Maroa-Forsyth Trojans (5-0, 12-1)
Josh Jostes enters his 13th season as the team's head coach. He's built the program into a perennial powerhouse, but he didn't do it overnight. The Trojans were just 1-8 in 2000, and they suffered four losing seasons before finally making the playoffs in 2004. They haven't missed the playoffs since- look for that trend to continue this year. The Trojans have reloaded quite well. Sophomore Jack Hockaday takes over under center. It's hard to replace Logan Stelzreide, but Hockaday is a phenomenal athlete and should put up big numbers on that brand-new turf. This team will be really really really good again, but it's hard to see them matching what they did last year, especially on defense (they replace the entire defensive line). PREDICTION: 11-1, loss in quarterfinals -Newman
Meridian Hawks (0-5, 0-9)
The Hawks dealt with all sorts of issues -- from depth, to maturity -- in 2011. Some of that may linger, at least early in the season, but second year head coach Matt Bryant is confident his returning cast will at the very least improve the 2012 version. The monkey on their back is that zero in the win column, which actually dates back to 2009 (they were 0-9 in 2010 as well). Bryant said his team has talked openly about that dubious distinction, and he's hoping they use it as motivation. Hopefully, they won't be discouraged after week 1... the Hawks travel to Tolono to take on Unity (11-1 in 2011). PREDICTION: 2-7 -Loveless
Monticello Sages (4-1, 7-4)
It's Cully Welter's fourth season as Monticello's Head Coach, and he's turned the Sages into a perennial playoff contender. This year he's hoping they take the next step, and become one of the top dogs in the Okaw Valley. With 36 upperclassman on the team, including a stud running back in Ryan Donahue, there's a good chance the Sages contend for the Okaw Black title. They've got Tolono Unity at home in week 7...if they can win that game, I see them going undefeated in the division. PREDICTION: 7-2, loss in quarterfinals -Newman
St. Teresa Bulldogs
A program like St. Teresa doesn't really do the whole "down year" thing, but this just may be one. They're coming off a respectable season, and a playoff berth in the tough Okaw Valley Conference. Some may notice though, that their 7-3 record was, remarkably, their worst since the 2001 season (4-5). At first glance, it looks like that downward trend will continue. St. Teresa is noticeably undersized, a side effect of graduating 19 seniors last year. Only two starters return, and that means the Bulldogs could struggle to hang on to that last playoff spot out of the Okaw's Black Division. PREDICTION: 4-5 -Loveless
Year one of the Stan Wienke era didn't go smoothly, as the Rams went 0-5 in the Okaw Black Division, finishing 2-7 overall for the fourth year in a row. Despite the poor record, Shelbyville was actually one of the best offensive teams in the conference, scoring 26 points per game, but their defense was perhaps the worst, allowing over 43 points per contest. Another problem last year -- injuries. The Rams struggled to stay healthy, with 13 guys on the injured list at one point. The injury bug is back- one of their starting linebackers was injured in practice this week, and could miss most of the season. The QB-WR duo of Tucker Schwengel and Nate Standerfer is capable of a special season. It's probably the best passing attack in the conference. Bottom line- if the defense keeps them in games, the Rams could be headed to the playoffs for the first time in seven years. PREDICTION: 5-5, loss in 1st round -Newman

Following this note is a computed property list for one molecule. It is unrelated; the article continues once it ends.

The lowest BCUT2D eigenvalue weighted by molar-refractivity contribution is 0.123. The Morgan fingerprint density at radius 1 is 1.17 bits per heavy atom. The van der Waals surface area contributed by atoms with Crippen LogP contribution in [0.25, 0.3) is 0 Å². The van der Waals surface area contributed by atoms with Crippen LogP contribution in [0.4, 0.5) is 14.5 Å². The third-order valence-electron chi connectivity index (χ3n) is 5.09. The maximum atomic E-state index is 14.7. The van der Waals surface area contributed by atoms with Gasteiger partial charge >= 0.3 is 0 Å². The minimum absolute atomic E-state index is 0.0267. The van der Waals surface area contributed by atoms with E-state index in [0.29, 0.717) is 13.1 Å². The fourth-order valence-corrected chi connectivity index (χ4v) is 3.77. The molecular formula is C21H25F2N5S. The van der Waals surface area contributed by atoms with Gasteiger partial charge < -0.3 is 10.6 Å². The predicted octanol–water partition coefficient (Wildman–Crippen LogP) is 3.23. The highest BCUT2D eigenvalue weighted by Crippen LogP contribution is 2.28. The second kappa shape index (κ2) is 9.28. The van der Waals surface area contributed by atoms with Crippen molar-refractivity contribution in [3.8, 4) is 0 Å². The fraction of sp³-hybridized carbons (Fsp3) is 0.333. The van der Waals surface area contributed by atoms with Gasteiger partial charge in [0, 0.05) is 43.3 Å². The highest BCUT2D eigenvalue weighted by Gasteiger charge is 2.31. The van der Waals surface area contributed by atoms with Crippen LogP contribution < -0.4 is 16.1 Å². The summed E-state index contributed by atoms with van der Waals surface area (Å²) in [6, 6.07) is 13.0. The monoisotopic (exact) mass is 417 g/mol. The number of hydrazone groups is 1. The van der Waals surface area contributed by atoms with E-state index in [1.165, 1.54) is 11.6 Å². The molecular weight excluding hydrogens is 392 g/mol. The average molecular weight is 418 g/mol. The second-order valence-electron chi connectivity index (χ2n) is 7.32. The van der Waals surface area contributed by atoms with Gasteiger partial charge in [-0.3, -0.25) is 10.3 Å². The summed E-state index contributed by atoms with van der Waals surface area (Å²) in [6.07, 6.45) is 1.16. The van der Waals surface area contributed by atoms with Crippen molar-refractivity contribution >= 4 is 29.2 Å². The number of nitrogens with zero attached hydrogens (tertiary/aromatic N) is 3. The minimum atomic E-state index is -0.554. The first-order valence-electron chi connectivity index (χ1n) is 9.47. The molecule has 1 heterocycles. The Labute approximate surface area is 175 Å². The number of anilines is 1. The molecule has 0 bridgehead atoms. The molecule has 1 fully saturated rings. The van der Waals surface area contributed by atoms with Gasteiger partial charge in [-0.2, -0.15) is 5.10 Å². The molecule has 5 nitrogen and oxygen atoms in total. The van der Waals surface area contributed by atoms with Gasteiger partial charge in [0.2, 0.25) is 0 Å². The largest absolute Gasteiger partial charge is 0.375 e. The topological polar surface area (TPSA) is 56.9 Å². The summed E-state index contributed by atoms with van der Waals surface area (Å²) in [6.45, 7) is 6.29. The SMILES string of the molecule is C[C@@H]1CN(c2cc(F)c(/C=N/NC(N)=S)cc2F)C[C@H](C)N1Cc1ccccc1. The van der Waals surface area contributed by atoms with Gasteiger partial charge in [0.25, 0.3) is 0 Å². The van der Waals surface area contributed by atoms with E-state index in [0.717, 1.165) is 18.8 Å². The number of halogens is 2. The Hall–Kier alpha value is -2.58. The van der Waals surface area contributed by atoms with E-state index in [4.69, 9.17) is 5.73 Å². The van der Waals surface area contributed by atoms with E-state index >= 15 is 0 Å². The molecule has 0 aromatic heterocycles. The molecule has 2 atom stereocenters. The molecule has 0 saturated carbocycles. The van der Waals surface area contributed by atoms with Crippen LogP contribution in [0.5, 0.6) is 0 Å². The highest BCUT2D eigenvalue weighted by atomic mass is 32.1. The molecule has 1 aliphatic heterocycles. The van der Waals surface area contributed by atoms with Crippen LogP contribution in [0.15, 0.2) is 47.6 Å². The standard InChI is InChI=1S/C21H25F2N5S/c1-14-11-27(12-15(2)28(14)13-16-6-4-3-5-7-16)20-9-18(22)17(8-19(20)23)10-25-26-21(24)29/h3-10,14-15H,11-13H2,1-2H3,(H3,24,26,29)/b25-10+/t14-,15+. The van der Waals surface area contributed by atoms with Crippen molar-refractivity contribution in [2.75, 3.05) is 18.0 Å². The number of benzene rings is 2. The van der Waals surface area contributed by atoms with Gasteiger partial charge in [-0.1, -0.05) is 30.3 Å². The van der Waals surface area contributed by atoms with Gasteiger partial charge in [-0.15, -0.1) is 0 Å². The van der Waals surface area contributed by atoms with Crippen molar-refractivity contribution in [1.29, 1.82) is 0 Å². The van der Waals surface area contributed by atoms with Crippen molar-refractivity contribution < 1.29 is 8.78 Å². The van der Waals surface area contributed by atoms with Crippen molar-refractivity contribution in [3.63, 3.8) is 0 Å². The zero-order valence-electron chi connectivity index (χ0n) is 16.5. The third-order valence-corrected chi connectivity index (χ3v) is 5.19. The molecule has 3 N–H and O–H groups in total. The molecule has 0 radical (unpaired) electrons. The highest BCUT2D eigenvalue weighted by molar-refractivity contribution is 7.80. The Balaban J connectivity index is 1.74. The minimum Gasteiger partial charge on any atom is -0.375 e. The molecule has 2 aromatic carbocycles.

Valley (2-3, 3-6)
This could be the best team that no one saw coming in 2012. The Redskins haven't been to the playoffs since 2001, but their motto "It begins with us" could be more than just another slogan. Last season, the Rockets had a 2-3 record in their division. Considering the fact that you could count on one hand how many on their roster had varsity experience prior to the season, that was pretty impressive. Most of the team returns from last year, including senior Caden May. May was a quarterback for the first six games last year, and despite starting just three games at runningback, he earned honors as an all-Okaw honorable mention RB, gaining more than 700 yards on the ground. It will be exciting to see what he'll do with a full season of RB reps for the first time. Noticing that St. Teresa has major questions in every position group, the Redskins see a golden opportunity snatch up that last playoff spot, and I think that playoff drought will come to an end. PREDICTION: 5-5, loss in 1st round -Loveless
Tolono-Unity (5-0, 11-1)
The Rockets are ready to begin their quest for their 19th straight playoff appearance, a streak that isn't in jeopardy one bit this season. Unity lost more than half of their starters on each their offensive and defensive sides, and coach Scott Hamilton said the biggest deficiencies are on the offensive line and secondary, though I don't think that's cause for concern. Based on what I saw in practice, they've got plenty of size to fill the line, and it looks like good speed and ability in the defensive backfield. However, I think the losses could be enough that a talented team like Monticello could give them trouble in week 7. Unity opens the season at home against Meridian, but everyone, including most of us in the media, are already looking at week 2: Unity @ Maroa-Forsyth. Don't believe the "one-game-at-a-time" rhetoric... The Rockets are already scheming for the Trojans. During practice this week, they were running plays for their defense specifically based on plays M-F ran at their scrimmage on Aug. 17. They know, as well as we do, that the Okaw Valley championship could be decided before we even hit September. PREDICTION: 9-2 loss in 2nd round -Loveless